Erykah Badu And The Liberian Sex Strike


Of the many astonishing, alternately horrifying and inspiring things that Liberian women’s rights activist Leymah Gbowee said at breakfast this morning, there was the story of her taking off her clothes to prevent her arrest.

Gbowee — star of the award-winning documentary Pray The Devil Back To Hell, executive director of the Ghana-based Women Peace and Security Network, mother of six, and new Daily Beast columnist — was speaking at a breakfast in her honor at Daily Beast editor-in-chief Tina Brown’s home this morning.

The famous Lysistrata-like sex strike Gbowee helped lead is just the tip of the iceberg when it comes to her activism. She told harrowing stories of enduring a violent marriage, of awaking to bullets and escaping with her children during wartime while five months pregnant, and of standing up to the boys, as she called them, with the machine guns that were raping and pillaging their own country.

At one point, when she and her fellow activists were about to be arrested for obstruction of justice, Gebowee thought fast: she took off all her clothes because, she said, it is a curse to see your naked mother’s body in West Africa. “People ask me, why does this matter in a country where 80 percent of the women have been raped?” Gebowee said.

The key difference, she said, is whether the woman intends to be naked. The gambit worked.

Later, Brown drew in the Reverend Calvin O. Butts (pastor, college president, community activist) for his thoughts on how Gbowee’s work might be replicated to end violence in U.S. communities. He said he had been struck by Gbowee’s story about stripping naked, and was thinking about how it might relate to the controversy over Erykah Badu disrobing on the grassy knoll in the “Window Seat” video. In the back, critic Stanley Crouch grumbled at the comparison. But the connection is intriguing. As Noorain put it,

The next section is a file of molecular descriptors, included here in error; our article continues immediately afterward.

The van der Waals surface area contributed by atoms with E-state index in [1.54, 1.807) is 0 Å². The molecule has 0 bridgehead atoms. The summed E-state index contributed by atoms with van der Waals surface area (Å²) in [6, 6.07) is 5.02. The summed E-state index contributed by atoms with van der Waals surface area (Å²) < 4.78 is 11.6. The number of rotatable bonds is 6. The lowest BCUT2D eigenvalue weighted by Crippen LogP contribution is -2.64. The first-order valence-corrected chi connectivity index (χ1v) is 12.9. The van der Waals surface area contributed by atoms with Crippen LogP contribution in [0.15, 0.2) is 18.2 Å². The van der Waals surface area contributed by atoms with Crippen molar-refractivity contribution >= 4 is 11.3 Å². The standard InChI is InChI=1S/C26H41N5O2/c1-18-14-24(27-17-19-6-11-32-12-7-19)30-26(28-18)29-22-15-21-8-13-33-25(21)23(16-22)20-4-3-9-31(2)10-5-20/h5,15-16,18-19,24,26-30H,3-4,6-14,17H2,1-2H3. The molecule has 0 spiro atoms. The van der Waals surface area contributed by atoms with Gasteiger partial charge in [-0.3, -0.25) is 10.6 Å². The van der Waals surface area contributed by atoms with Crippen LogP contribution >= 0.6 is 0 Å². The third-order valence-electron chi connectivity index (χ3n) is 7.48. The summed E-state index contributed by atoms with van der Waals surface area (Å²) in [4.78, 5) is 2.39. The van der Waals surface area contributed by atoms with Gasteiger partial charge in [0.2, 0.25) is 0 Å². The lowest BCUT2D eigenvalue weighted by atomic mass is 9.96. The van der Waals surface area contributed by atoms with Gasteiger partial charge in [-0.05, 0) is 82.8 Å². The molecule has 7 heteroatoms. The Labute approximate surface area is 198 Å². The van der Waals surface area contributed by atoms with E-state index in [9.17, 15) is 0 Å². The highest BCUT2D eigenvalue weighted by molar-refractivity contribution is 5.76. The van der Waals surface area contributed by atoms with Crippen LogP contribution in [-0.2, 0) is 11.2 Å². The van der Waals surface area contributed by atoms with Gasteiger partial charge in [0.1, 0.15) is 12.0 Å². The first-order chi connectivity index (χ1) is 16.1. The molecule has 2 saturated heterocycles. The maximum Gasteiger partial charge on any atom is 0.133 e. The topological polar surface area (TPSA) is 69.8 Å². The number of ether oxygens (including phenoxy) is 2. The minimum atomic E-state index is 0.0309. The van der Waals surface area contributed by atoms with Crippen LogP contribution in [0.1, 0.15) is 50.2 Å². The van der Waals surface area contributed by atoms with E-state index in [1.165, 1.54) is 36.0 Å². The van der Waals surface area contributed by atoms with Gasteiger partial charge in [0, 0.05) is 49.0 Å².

In many spaces, women’s nudity can be exploitative, subjugating, and objectifying. In one of the video’s central themes, Badu demonstrates that when a woman decides to appear nude in a public space like Dealey Plaza (or in the meta sense, in a music video) for a purpose other than titillation, there’s something wrong with her disruption of social norms.

This is not to imply that there aren’t significant cultural differences between the two examples. For one of many things, American culture has no known curse for seeing “your mother” naked. But there is clearly something universal about a woman choosing to be naked in an abrupt, unsexual context that can totally disarm.

It’s Time To End Africa’s Mass Rape Tragedy [Daily Beast]

Earlier: Window Seat: Does Erykah Badu’s Booty Obcure Her Artistic Message?
Women Withhold Sex To Achieve Peace In Award-Winning Film

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